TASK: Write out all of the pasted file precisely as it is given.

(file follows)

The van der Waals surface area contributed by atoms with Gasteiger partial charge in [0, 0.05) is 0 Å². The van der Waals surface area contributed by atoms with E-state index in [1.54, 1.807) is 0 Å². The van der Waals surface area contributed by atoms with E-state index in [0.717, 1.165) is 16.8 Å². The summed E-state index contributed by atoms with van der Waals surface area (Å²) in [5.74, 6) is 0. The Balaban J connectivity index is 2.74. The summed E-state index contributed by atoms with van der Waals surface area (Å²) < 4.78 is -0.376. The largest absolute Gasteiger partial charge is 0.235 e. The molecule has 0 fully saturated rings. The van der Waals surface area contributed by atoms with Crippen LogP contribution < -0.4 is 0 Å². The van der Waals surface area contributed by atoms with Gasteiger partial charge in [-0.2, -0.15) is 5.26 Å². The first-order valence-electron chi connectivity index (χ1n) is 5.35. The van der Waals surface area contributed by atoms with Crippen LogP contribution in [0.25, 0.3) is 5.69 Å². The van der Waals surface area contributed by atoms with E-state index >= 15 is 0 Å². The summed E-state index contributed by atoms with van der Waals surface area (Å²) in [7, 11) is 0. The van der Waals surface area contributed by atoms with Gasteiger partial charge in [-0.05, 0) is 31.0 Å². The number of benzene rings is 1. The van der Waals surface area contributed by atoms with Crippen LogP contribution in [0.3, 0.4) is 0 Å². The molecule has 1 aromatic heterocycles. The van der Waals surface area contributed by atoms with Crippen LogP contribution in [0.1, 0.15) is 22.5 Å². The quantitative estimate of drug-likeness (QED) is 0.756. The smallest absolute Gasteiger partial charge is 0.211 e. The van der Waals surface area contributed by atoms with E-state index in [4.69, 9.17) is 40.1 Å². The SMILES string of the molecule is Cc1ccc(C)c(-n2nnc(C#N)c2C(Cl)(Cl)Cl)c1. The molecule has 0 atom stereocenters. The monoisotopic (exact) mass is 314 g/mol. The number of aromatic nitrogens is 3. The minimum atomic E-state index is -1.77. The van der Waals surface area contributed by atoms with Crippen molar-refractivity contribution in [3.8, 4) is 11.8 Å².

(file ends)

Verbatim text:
The van der Waals surface area contributed by atoms with Gasteiger partial charge in [0, 0.05) is 0 Å². The van der Waals surface area contributed by atoms with E-state index in [1.54, 1.807) is 0 Å². The van der Waals surface area contributed by atoms with E-state index in [0.717, 1.165) is 16.8 Å². The summed E-state index contributed by atoms with van der Waals surface area (Å²) in [5.74, 6) is 0. The Balaban J connectivity index is 2.74. The summed E-state index contributed by atoms with van der Waals surface area (Å²) < 4.78 is -0.376. The largest absolute Gasteiger partial charge is 0.235 e. The molecule has 0 fully saturated rings. The van der Waals surface area contributed by atoms with Crippen LogP contribution < -0.4 is 0 Å². The van der Waals surface area contributed by atoms with Gasteiger partial charge in [-0.2, -0.15) is 5.26 Å². The first-order valence-electron chi connectivity index (χ1n) is 5.35. The van der Waals surface area contributed by atoms with Crippen LogP contribution in [0.25, 0.3) is 5.69 Å². The van der Waals surface area contributed by atoms with E-state index >= 15 is 0 Å². The summed E-state index contributed by atoms with van der Waals surface area (Å²) in [7, 11) is 0. The van der Waals surface area contributed by atoms with Gasteiger partial charge in [-0.05, 0) is 31.0 Å². The number of benzene rings is 1. The van der Waals surface area contributed by atoms with Crippen LogP contribution in [0.3, 0.4) is 0 Å². The molecule has 1 aromatic heterocycles. The van der Waals surface area contributed by atoms with Crippen LogP contribution in [0.1, 0.15) is 22.5 Å². The quantitative estimate of drug-likeness (QED) is 0.756. The smallest absolute Gasteiger partial charge is 0.211 e. The van der Waals surface area contributed by atoms with E-state index in [4.69, 9.17) is 40.1 Å². The SMILES string of the molecule is Cc1ccc(C)c(-n2nnc(C#N)c2C(Cl)(Cl)Cl)c1. The molecule has 0 atom stereocenters. The monoisotopic (exact) mass is 314 g/mol. The number of aromatic nitrogens is 3. The minimum atomic E-state index is -1.77. The van der Waals surface area contributed by atoms with Crippen molar-refractivity contribution in [3.8, 4) is 11.8 Å².